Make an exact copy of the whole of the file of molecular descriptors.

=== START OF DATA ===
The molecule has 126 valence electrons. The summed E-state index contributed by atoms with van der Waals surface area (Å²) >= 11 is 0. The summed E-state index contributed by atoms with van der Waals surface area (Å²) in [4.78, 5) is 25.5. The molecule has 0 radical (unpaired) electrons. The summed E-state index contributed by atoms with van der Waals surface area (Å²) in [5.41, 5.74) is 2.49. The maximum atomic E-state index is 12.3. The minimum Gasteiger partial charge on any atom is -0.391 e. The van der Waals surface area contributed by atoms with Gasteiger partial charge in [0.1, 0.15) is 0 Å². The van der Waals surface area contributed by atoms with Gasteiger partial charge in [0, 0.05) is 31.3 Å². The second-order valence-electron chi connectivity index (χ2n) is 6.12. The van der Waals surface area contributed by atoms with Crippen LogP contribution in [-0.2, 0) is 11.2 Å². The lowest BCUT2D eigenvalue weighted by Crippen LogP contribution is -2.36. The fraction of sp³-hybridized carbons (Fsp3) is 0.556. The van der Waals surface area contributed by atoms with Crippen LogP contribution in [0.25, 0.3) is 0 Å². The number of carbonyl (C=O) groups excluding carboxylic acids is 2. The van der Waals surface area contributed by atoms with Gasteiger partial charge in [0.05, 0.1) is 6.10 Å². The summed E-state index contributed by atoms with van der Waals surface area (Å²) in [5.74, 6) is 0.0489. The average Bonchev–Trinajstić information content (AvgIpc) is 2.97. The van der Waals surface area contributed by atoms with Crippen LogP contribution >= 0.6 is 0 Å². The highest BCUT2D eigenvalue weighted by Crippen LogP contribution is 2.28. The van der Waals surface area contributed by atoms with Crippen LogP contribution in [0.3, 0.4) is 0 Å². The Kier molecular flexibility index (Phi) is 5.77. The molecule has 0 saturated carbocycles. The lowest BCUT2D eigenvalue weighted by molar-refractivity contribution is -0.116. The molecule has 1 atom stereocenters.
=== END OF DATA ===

The molecule has 126 valence electrons. The summed E-state index contributed by atoms with van der Waals surface area (Å²) >= 11 is 0. The summed E-state index contributed by atoms with van der Waals surface area (Å²) in [4.78, 5) is 25.5. The molecule has 0 radical (unpaired) electrons. The summed E-state index contributed by atoms with van der Waals surface area (Å²) in [5.41, 5.74) is 2.49. The maximum atomic E-state index is 12.3. The minimum Gasteiger partial charge on any atom is -0.391 e. The van der Waals surface area contributed by atoms with Gasteiger partial charge in [0.1, 0.15) is 0 Å². The van der Waals surface area contributed by atoms with Gasteiger partial charge in [0, 0.05) is 31.3 Å². The second-order valence-electron chi connectivity index (χ2n) is 6.12. The van der Waals surface area contributed by atoms with Crippen LogP contribution in [-0.2, 0) is 11.2 Å². The lowest BCUT2D eigenvalue weighted by Crippen LogP contribution is -2.36. The fraction of sp³-hybridized carbons (Fsp3) is 0.556. The van der Waals surface area contributed by atoms with Crippen LogP contribution in [0.25, 0.3) is 0 Å². The number of carbonyl (C=O) groups excluding carboxylic acids is 2. The van der Waals surface area contributed by atoms with Gasteiger partial charge in [0.05, 0.1) is 6.10 Å². The summed E-state index contributed by atoms with van der Waals surface area (Å²) in [5.74, 6) is 0.0489. The average Bonchev–Trinajstić information content (AvgIpc) is 2.97. The van der Waals surface area contributed by atoms with Crippen LogP contribution >= 0.6 is 0 Å². The highest BCUT2D eigenvalue weighted by Crippen LogP contribution is 2.28. The van der Waals surface area contributed by atoms with Crippen LogP contribution in [0.3, 0.4) is 0 Å². The Kier molecular flexibility index (Phi) is 5.77. The molecule has 0 saturated carbocycles. The lowest BCUT2D eigenvalue weighted by molar-refractivity contribution is -0.116. The molecule has 1 atom stereocenters.